The High Court on Sunday rejected the settlement deal between the State and the residents of the outpost Migron, but allowed an extension of their evacuation date until August this year, and not next weekend, as was the court’s original decision.
The decision won the support of the entire panel, headed by the new Chief Justice Asher Grunis, along with Justices Miriam Naor and Salim Jubran.
The Court stated that “Although it possesses an inherent power to extend the date of executing its decisions, this power must be used with care, because the extension may leave in place an illegal situation, harm the reliance principle, as well as the finality principle, and thus damage of rule of law.”
“At stake is one of the toughest and most exceptional cases with regard to the illegal outposts,” the justices clarified, adding that “when the state announces time and again that it thinks this is an illegal outpost with no legal possibility of accepting its long-term existence.”
But Deputy Knesset Speaker MK Danny Danon (Likud) said the Supreme Court’s decision to reject the State’s agreement with Migron was unacceptable. “The court is not allowed to boot-lock the state. I’ve I turned to Knesset members to convene the Knesset during the winter recess and pass the needed regulatory law. If the court does not approve the Migron agreement, we will confirm it via primary legislation.”
Some 13 years after its establishment, and six years after the court case on the settlement’s legality began, all the residents of Migron, a large outposts in Judea and Samaria, arrived on Sunday night, March 12, at their local synagogue and signed an affidavit to be submitted to the High Court, committing to leave their homes voluntarily and without any forced eviction in three and a half years.
Under the agreement, immediately after receiving the High Court approval, an expedited process of planning an alternative neighborhood for the residents of Migron would have commenced. The new site was going to be built two kilometers away from the current position of the outpost.
At the conclusion of its decision, the Court repeated its wish the residents of Migron come to their senses throat and accept their obligation not to be seen as outlaws. The court commented that “the obligation to maintain a ruling is not a matter of choice.”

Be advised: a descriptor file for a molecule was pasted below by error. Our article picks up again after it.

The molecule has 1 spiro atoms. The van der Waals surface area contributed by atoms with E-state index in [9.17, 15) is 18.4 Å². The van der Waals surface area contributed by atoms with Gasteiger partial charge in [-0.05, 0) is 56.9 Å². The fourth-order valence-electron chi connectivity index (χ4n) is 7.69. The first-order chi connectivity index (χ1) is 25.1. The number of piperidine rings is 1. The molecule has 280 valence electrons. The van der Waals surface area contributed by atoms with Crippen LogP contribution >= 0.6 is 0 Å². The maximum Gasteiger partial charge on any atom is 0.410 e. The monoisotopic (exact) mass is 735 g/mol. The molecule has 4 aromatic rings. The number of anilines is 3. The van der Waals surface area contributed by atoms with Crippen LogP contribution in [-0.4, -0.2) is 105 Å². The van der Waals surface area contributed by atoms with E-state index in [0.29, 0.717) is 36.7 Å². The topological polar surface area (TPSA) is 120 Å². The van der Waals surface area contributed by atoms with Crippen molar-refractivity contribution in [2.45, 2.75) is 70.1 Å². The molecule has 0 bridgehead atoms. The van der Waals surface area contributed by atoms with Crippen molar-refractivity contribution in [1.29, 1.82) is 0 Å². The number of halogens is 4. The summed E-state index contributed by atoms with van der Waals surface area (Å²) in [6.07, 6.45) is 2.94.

The Migron residents’ Action Committee released the statement: “The residents of Migron received today the harsh verdict, which begins with the libel of the land being privately owned, and ends with the deportation of peace loving people. We are confident that Israel’s government and its representative Minister Begin will manage to find a suitable solution to the newly created situation, in which the government which sendt its citizens to settle on a piece of land is now forced to drive them off by order of the Supreme Court.”
MK Uri Orbach (The Jewish Home) told the Jewish Press Israel should go ahead and cancel the upcoming elections, since those would make no difference anyway. “The High Court will move in whenever it sees fit to subvert the will of government and the Knesset as it sees fit. It makes me angry.”
MK Michael Ben-Ari (National Union) said the Migron compromise was a disaster for the settlement movement, and therefore “I do not shed a tear for it. Still, the decision illustrates the hypocrisy and racism of the Supreme Court, which has been keeping mum over illegal construction which is so rampant in the Arab sector.”
MK Tzipi Hotovely (Likud) said the Supreme Court decision to reject the Migron compromise is tantamount to “spitting in the face of the settlement movement and of the government, which have found the way to obey the original verdict while avoiding confrontation. I am ashamed!”